Comment Re:Global warming (Score 1) 422

One of the oddities of this debate is that whenever something happens in weather and scientists point out it may be climate change related, this sort of objection comes up - 'you're using ANYTHING as evidence of global warming!' 'They're saying it's cold out because of global warming heh heh!'

Things like this aren't used as evidence of global warming, in the same way that measurements of plant respiration aren't used as evidence that the sun came up this morning. The evidence of global warming is, by and large:

a) we understand the physics of what's going on here, and we have since the 19th century;
b) we measure the planet's temperature and it's getting warmer; and
c) we can't come up with another explanation for b) that makes any sense.

There are other things, of course, but that's pretty much sufficient.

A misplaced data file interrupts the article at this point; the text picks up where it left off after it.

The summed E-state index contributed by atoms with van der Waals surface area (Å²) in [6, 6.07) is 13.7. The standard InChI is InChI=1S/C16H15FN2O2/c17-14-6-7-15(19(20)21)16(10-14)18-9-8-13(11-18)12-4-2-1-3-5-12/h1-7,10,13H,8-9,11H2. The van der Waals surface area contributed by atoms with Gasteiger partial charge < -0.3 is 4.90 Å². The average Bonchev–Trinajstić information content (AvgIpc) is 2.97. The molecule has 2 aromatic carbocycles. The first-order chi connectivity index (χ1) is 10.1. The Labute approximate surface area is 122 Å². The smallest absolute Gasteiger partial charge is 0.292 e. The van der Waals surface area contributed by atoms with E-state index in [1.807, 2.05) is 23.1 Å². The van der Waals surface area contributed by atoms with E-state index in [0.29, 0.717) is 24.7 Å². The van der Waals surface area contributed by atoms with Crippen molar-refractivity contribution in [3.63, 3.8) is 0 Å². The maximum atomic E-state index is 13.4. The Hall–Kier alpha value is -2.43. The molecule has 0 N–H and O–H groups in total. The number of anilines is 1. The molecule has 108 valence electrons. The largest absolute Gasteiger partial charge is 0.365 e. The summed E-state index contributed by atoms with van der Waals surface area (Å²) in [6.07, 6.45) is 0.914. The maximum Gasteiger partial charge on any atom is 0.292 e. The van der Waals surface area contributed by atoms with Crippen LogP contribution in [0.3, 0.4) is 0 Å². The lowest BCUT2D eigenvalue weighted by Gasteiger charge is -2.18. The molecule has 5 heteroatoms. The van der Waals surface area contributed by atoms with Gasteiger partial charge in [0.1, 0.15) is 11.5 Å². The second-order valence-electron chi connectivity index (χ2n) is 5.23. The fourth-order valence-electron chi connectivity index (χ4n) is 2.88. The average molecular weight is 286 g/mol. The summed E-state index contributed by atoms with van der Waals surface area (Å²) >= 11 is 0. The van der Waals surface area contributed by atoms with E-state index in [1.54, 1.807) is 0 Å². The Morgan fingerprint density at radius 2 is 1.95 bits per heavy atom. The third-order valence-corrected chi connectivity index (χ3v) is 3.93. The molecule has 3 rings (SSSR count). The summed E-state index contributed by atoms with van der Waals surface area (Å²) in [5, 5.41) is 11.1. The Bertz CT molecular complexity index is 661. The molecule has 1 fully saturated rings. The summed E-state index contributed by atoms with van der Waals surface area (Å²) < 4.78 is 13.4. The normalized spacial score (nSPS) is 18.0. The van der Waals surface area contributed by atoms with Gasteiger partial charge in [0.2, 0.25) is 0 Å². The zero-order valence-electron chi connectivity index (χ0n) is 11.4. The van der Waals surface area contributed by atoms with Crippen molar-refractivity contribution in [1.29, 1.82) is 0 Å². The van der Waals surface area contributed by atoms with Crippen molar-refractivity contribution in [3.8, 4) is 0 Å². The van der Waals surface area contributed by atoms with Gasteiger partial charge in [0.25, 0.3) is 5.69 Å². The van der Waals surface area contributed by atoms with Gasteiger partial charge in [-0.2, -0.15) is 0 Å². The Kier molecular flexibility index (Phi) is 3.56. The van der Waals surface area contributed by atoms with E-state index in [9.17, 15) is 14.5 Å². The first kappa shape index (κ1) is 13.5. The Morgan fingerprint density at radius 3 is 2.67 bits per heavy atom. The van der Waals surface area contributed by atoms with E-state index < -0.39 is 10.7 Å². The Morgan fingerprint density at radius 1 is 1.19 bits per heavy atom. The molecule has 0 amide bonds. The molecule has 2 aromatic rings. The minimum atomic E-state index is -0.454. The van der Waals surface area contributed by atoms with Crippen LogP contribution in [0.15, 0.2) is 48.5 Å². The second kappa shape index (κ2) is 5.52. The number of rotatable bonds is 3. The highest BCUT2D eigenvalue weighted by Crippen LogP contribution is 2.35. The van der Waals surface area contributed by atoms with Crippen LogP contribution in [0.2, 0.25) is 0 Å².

Unusual weather events are sometimes pointed at as 'evidence' in the sense of "if you people won't understand the science or just trust the scientific community, maybe that BIG HURRICANE over there will convince you", but in the scientific sense, they're of virtually no importance as "evidence global warming is happening." What events like this serve as evidence for (and most of what climate models are used to sort out) are the exact ways in which global warming will affect weather and climate - a much more difficult question, and one that undoubtedly still needs lots of work on the details, as anyone involved will admit. Knowing the planet is retaining more heat from the sun than it would with a different atmosphere is easy; figuring out how that's going to affect precipitation in Pennsylvania in March is more difficult.

To analogize, I'm virtually certain that the denialists on Slashdot will manage to misunderstand something in this post; but predicting exactly what that something will be is far beyond my capabilities.